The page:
Plow through your research in the Hawkeye State.
Hear “Iowa,” and if you're like most people, corn comes to mind. After all, it's no secret the state, with its rolling, fertile hills, is tops in corn and runner-up in soybean production. But the Hawkeye State is more than farms: Historically, it's led the nation in education and women's rights. An October 1884 Annals of Iowa article boasts about the state's high number of schoolhouses and excellent attendance record, as well its progressive attitude toward women. Its author, citing the 1880 US census, claims more than 80,000 Iowa women worked outside the home. And Iowan Carrie Chapman Cart began crusading for suffrage in 1900.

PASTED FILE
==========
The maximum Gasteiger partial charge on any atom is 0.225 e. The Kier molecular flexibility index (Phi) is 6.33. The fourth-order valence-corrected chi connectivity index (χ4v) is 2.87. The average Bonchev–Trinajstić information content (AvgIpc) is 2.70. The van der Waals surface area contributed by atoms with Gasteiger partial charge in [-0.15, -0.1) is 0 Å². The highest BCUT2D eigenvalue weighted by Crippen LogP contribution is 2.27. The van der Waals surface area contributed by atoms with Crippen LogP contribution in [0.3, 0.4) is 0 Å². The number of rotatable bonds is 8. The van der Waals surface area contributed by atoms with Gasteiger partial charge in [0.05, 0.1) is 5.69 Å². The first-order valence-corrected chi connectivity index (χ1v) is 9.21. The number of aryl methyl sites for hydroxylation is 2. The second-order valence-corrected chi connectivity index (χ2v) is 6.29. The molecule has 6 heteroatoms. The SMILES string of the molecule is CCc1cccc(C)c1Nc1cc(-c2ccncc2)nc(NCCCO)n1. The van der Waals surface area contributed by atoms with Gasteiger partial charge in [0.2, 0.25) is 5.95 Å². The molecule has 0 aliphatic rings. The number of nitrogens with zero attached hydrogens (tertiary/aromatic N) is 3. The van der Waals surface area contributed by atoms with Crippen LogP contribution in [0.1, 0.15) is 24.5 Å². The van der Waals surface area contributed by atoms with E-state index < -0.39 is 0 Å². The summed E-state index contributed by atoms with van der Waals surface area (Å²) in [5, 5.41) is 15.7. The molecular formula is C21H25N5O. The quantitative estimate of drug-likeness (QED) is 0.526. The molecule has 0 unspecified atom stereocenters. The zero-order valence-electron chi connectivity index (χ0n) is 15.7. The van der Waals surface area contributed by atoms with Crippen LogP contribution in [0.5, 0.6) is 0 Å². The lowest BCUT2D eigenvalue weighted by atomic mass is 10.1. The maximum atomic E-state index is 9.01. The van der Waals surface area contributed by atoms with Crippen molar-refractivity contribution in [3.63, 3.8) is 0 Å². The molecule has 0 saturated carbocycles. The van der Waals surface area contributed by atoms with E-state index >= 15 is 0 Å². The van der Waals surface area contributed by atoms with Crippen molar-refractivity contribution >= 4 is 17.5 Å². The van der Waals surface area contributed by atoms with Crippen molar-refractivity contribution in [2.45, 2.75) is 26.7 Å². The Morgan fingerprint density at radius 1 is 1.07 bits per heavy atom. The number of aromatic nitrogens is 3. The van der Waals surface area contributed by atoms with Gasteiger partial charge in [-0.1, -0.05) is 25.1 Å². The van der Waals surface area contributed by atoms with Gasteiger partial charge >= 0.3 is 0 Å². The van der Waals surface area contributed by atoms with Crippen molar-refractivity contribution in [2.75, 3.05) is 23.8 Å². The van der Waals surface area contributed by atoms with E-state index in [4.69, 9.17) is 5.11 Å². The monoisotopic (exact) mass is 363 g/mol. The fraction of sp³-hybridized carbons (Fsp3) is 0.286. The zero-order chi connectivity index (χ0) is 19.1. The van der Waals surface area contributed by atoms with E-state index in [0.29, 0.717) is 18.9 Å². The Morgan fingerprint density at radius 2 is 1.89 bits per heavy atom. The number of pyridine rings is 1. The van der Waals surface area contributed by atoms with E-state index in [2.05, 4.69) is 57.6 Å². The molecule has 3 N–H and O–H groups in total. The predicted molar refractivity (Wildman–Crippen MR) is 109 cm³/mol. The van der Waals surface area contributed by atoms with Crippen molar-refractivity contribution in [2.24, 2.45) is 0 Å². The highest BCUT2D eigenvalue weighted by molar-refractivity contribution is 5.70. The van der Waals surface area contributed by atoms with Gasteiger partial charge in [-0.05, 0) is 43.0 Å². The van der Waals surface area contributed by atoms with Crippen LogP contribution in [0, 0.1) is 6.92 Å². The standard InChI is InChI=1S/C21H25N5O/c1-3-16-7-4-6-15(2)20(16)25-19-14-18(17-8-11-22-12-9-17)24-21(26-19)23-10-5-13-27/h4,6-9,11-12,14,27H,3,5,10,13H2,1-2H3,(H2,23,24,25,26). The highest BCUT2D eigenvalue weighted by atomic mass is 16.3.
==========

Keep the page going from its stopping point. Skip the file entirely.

She's in the company of well-known musicians, writers, actors and political figures, including painter Grant Wood, comedian Johnny Carson, western movie star John Wayne, first lady Mamie Eisenhower and frontiersman Buffalo Bill Cody. As the highway signs say, Iowa offers “fields of opportunities” — not only for farmers and other natives, but also for genealogists.
Fields of dreams